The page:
The Town of Brookhaven and its former recycling center operator are nearing a settlement of the town's lawsuit against the company stemming from its decision last year to back out of a 25-year contract amid a collapse of the worldwide recycling market.
Green Stream Recycling and town officials have agreed to terms in which the company would pay Brookhaven a total of $1.42 million over four years to settle the suit filed by the town late last year. As part of the settlement, Green Stream would also agree to refurbish its equipment at the town-owned Materials Recovery Facility in Brookhaven hamlet, town officials said.
The Brookhaven Town Board voted 7-0 Thursday to approve those terms, contained in a memorandum of understanding drafted by town and Green Stream officials.
Brookhaven chief of operations Matt Miner said Monday he expected a final settlement to be reached in about two months. The settlement would require approval of the town board.
“We’re off to a good start," Miner said in an interview. "The town and the town board are pleased with the steps that have been taken so far, but we still have a little way to go.”
Green Stream, also known as Hudson Baylor Brookhaven, told Brookhaven officials in late October it would cease its operation of the plant because of plummeting commodities prices. Town and waste industry officials said prices for recyclables nose-dived last year, in large measure because China — the largest international purchaser of American recyclables — had curtailed purchases of plastics and cardboard.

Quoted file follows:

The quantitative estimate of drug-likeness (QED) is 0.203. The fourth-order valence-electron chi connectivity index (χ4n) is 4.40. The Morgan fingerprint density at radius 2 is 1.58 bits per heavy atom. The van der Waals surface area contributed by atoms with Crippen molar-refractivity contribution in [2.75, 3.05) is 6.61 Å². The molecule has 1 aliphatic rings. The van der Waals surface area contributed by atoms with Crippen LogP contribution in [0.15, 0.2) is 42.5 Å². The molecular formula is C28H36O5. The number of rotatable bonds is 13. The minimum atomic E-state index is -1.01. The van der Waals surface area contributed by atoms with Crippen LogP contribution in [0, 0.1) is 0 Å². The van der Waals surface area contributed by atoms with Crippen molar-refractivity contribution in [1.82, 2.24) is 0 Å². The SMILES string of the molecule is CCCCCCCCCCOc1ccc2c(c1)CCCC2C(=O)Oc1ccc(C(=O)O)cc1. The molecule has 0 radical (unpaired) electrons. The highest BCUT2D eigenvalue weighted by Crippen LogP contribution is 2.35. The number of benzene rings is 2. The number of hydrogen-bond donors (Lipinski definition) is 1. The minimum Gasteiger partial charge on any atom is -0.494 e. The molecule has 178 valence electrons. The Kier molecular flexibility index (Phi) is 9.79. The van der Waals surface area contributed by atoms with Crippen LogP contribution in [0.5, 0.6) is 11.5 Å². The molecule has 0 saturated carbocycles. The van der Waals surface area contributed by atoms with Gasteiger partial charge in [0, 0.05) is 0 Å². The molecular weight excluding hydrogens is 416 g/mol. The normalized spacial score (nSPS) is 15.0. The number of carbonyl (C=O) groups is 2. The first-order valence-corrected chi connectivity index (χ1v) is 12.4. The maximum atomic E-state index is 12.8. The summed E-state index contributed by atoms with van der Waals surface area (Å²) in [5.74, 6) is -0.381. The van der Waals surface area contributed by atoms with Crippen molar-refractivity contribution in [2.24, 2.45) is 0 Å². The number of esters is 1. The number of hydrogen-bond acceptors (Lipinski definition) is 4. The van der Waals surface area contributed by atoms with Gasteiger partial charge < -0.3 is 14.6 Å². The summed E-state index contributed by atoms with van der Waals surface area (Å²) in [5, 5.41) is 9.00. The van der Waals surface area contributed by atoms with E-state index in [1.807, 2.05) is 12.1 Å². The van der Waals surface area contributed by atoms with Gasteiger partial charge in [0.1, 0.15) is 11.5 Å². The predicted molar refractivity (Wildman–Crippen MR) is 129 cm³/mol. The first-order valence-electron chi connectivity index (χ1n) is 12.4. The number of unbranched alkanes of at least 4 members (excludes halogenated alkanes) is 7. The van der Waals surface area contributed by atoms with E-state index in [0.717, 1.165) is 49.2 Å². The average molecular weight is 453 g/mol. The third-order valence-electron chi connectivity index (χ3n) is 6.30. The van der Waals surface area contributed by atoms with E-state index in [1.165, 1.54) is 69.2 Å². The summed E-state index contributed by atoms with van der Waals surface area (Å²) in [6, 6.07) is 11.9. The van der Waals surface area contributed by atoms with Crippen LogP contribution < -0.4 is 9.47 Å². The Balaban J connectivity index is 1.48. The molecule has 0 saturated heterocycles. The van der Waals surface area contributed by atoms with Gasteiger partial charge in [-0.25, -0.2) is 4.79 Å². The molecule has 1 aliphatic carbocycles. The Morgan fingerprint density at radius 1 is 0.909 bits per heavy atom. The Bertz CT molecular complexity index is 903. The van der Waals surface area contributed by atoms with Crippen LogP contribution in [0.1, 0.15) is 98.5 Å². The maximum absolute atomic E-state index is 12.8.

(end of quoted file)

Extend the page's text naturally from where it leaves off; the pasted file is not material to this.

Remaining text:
Brookhaven officials on Oct. 25 sued the company for breaching its contract with the town. At the time, Green Stream officials said the company would fold. Green Stream was operating the Brookhaven facility under a 25-year deal struck with the town in 2013.
In an email, Hudson Baylor Brookhaven president George Bateman said: "We always hoped the matters and controversy with the Town of Brookhaven would be resolved amicably and we continue to work to achieve that result."
The town in late November switched from a single-stream recycling system, in which paper, cardboard, aluminum, plastic and glass could be deposited by residents in a single container each week, to a dual-stream system, in which paper products and other recyclables are collected separately on alternate weeks.
The town discontinued curbside pickup of glass. Residents may deposit glass at seven collection centers located around town.
Brookhaven also said it would no longer recycle items such as greasy pizza boxes and cardboard milk containers. Town officials said those items aren't clean enough to be sold on recycling markets.
Town officials said the potential settlement includes a provision requiring Green Stream, or any company that acquires its assets, to convert the town recycling center's single-stream equipment to dual-stream systems. The settlement also allows the town to purchase that equipment in the future under certain circumstances, such as if Brookhaven decides to buy out the Green Stream contract, officials said.
Brookhaven last year entered into a contract with the Town of Smithtown in which Smithtown would process many of Brookhaven's recycling collections. That contract was expected to last six months to one year, after which Brookhaven planned to explore possibly reopening its own recycling facility. The facility is dormant until town officials decide whether to reopen it.